Vitamin deficiencies are supposed to be a thing of the past. But a lack of vitamin B12 may be surprisingly common.
Most people don’t think twice about this nutrient, also known as cobalamin. Vitamins B, C and D are sexier and get more attention. But inadequate levels of vitamin B12 can have devastating consequences:
“I want to warn your readers about my experience with tetracycline. This antibiotic was prescribed by a dermatologist to keep my skin clear and I took it for years.
“Gradually I began having difficulties such as burning, tingling and numbness in my fingers and feet. I lost a lot of hair, which was once my best feature. Even worse, my short-term memory became very poor. I am an attorney and this affected my work.
“I was having trouble walking when I noticed a poster in the pharmacy describing the symptoms of vitamin B12 deficiency. I realized that I had all of them. When I was tested, the doctors were astonished that my B12 levels were so low.
“They started vitamin B12 injections twice a week and then gradually changed me to twice a month. My hair has grown back and my nerve problems are much better, though not perfect. The tetracycline was the culprit.”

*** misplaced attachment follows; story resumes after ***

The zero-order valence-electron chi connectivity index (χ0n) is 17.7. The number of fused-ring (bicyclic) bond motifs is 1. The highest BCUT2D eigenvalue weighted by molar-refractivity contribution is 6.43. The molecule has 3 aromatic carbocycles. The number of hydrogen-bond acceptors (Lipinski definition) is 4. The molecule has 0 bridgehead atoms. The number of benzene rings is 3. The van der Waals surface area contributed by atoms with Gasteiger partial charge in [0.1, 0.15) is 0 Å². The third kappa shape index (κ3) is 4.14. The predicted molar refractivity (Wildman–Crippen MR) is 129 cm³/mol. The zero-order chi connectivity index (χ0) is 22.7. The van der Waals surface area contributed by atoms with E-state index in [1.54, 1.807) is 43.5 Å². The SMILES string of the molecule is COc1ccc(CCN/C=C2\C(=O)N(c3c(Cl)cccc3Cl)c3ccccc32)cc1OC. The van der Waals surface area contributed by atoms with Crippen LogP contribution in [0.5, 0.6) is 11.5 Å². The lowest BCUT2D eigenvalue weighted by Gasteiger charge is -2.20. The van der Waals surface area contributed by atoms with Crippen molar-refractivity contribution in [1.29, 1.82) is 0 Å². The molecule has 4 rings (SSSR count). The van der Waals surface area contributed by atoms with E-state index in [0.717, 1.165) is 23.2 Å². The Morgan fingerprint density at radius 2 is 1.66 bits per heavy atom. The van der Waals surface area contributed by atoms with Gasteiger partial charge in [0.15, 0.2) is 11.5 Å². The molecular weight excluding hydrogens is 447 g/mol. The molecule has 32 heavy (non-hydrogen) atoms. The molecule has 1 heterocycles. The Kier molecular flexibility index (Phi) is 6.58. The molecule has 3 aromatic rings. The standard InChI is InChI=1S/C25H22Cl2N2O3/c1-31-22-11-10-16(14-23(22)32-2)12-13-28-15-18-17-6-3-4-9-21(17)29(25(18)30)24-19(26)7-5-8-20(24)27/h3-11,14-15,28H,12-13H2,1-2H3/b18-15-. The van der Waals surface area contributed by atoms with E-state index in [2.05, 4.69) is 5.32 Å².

It took a long time for this woman’s problem to be diagnosed. Her doctors had not considered the possibility that her many symptoms could be due to a drug-induced lack of cobalamin.
Symptoms of vitamin B12 deficiency include:
anemia, nerve damage (burning, tingling, weakness or numbness in hands and feet), difficulty in sensing vibration, unsteadiness and psychological side effects. Depression, confusion and poor memory may be mistaken for early onset of Alzheimer’s disease.
This vitamin deficiency often appears very gradually. Patients may describe complaints such as mental fuzziness or poor coordination for months before a proper diagnosis is made.
Few people realize that certain medications can interfere with the absorption of this crucial nutrient. Acid in the stomach is essential for this function, so long-term use of strong acid-suppressing medications such as Aciphex (rabeprazole), Nexium (esomeprazole), Prevacid (lansoprazole), Prilosec (omeprazole), or Protonix (pantoprazole) may contribute to a problem for some individuals, especially when taken for a long period of time.
The diabetes medicine Glucophage (metformin) can also lead to problems with vitamin B12. Anyone taking this drug should be monitored very carefully and supplementation may be necessary. Potassium supplements such as Slow-K, Micro-K, Kaon Cl, K-Tab and Klor-Con can also wreak havoc with cobalamin levels.
Older people may be especially susceptible to this deficiency. As we age, the stomach can become less acidic. It may also stop making a key chemical called intrinsic factor, which promotes vitamin B12 absorption.
Seniors are not the only vulnerable population. Vegetarians, especially teenage girls who are not as nutrition savvy, may also suffer. Dutch researchers recently reported adolescents on a strict vegetarian diet performed poorly on a battery of tests designed to evaluate mental ability and coordination.
You may think vitamins are boring, but the consequences of a deficiency are devastating. Sometimes even a well-balanced diet cannot overcome the vitamin-depleting effects of medication.